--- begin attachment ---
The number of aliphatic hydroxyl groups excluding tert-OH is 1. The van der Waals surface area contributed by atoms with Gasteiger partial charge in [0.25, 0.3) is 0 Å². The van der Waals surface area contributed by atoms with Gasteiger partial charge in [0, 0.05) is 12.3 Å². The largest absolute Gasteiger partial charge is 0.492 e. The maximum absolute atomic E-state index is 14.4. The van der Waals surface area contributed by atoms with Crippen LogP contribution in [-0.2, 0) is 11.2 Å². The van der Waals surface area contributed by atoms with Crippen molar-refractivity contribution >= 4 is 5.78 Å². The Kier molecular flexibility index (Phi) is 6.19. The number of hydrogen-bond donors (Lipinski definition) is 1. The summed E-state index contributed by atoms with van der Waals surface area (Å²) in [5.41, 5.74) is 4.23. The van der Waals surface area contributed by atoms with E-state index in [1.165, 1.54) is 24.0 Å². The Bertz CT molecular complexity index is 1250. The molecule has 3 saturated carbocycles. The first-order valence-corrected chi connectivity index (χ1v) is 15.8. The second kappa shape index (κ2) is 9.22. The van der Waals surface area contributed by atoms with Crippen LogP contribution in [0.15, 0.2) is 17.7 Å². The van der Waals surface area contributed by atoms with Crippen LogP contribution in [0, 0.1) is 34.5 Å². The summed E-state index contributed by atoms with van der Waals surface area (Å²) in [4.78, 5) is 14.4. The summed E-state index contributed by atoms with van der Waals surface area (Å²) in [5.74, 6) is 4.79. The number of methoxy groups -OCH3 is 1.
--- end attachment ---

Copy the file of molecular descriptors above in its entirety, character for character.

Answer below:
The number of aliphatic hydroxyl groups excluding tert-OH is 1. The van der Waals surface area contributed by atoms with Gasteiger partial charge in [0.25, 0.3) is 0 Å². The van der Waals surface area contributed by atoms with Gasteiger partial charge in [0, 0.05) is 12.3 Å². The largest absolute Gasteiger partial charge is 0.492 e. The maximum absolute atomic E-state index is 14.4. The van der Waals surface area contributed by atoms with Crippen LogP contribution in [-0.2, 0) is 11.2 Å². The van der Waals surface area contributed by atoms with Crippen molar-refractivity contribution >= 4 is 5.78 Å². The Kier molecular flexibility index (Phi) is 6.19. The number of hydrogen-bond donors (Lipinski definition) is 1. The summed E-state index contributed by atoms with van der Waals surface area (Å²) in [5.41, 5.74) is 4.23. The van der Waals surface area contributed by atoms with E-state index in [1.165, 1.54) is 24.0 Å². The Bertz CT molecular complexity index is 1250. The molecule has 3 saturated carbocycles. The first-order valence-corrected chi connectivity index (χ1v) is 15.8. The second kappa shape index (κ2) is 9.22. The van der Waals surface area contributed by atoms with Crippen LogP contribution in [0.15, 0.2) is 17.7 Å². The van der Waals surface area contributed by atoms with Crippen LogP contribution in [0, 0.1) is 34.5 Å². The summed E-state index contributed by atoms with van der Waals surface area (Å²) in [4.78, 5) is 14.4. The summed E-state index contributed by atoms with van der Waals surface area (Å²) in [5.74, 6) is 4.79. The number of methoxy groups -OCH3 is 1.